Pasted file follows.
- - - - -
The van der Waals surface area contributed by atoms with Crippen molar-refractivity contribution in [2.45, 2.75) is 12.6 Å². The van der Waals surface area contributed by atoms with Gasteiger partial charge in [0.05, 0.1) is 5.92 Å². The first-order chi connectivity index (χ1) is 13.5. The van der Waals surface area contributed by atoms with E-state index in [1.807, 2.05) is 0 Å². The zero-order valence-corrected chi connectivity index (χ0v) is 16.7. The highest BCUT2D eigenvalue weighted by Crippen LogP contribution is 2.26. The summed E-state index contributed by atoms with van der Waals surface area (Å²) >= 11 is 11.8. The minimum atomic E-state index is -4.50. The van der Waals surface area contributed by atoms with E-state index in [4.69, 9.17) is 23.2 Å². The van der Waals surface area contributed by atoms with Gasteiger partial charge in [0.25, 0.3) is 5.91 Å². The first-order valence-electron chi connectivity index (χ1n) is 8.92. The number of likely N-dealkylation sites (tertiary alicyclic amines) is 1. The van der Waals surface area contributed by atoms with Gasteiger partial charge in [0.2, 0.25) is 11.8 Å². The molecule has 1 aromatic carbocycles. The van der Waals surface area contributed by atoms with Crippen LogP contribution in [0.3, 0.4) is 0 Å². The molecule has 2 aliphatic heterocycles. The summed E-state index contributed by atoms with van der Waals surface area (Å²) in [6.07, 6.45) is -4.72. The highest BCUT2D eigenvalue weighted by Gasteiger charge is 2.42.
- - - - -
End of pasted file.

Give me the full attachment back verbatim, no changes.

The van der Waals surface area contributed by atoms with Crippen molar-refractivity contribution in [2.45, 2.75) is 12.6 Å². The van der Waals surface area contributed by atoms with Gasteiger partial charge in [0.05, 0.1) is 5.92 Å². The first-order chi connectivity index (χ1) is 13.5. The van der Waals surface area contributed by atoms with E-state index in [1.807, 2.05) is 0 Å². The zero-order valence-corrected chi connectivity index (χ0v) is 16.7. The highest BCUT2D eigenvalue weighted by Crippen LogP contribution is 2.26. The summed E-state index contributed by atoms with van der Waals surface area (Å²) >= 11 is 11.8. The minimum atomic E-state index is -4.50. The van der Waals surface area contributed by atoms with E-state index in [4.69, 9.17) is 23.2 Å². The van der Waals surface area contributed by atoms with Gasteiger partial charge in [0.25, 0.3) is 5.91 Å². The first-order valence-electron chi connectivity index (χ1n) is 8.92. The number of likely N-dealkylation sites (tertiary alicyclic amines) is 1. The van der Waals surface area contributed by atoms with Gasteiger partial charge in [0.2, 0.25) is 11.8 Å². The molecule has 1 aromatic carbocycles. The van der Waals surface area contributed by atoms with Crippen LogP contribution in [0.3, 0.4) is 0 Å². The molecule has 2 aliphatic heterocycles. The summed E-state index contributed by atoms with van der Waals surface area (Å²) in [6.07, 6.45) is -4.72. The highest BCUT2D eigenvalue weighted by Gasteiger charge is 2.42.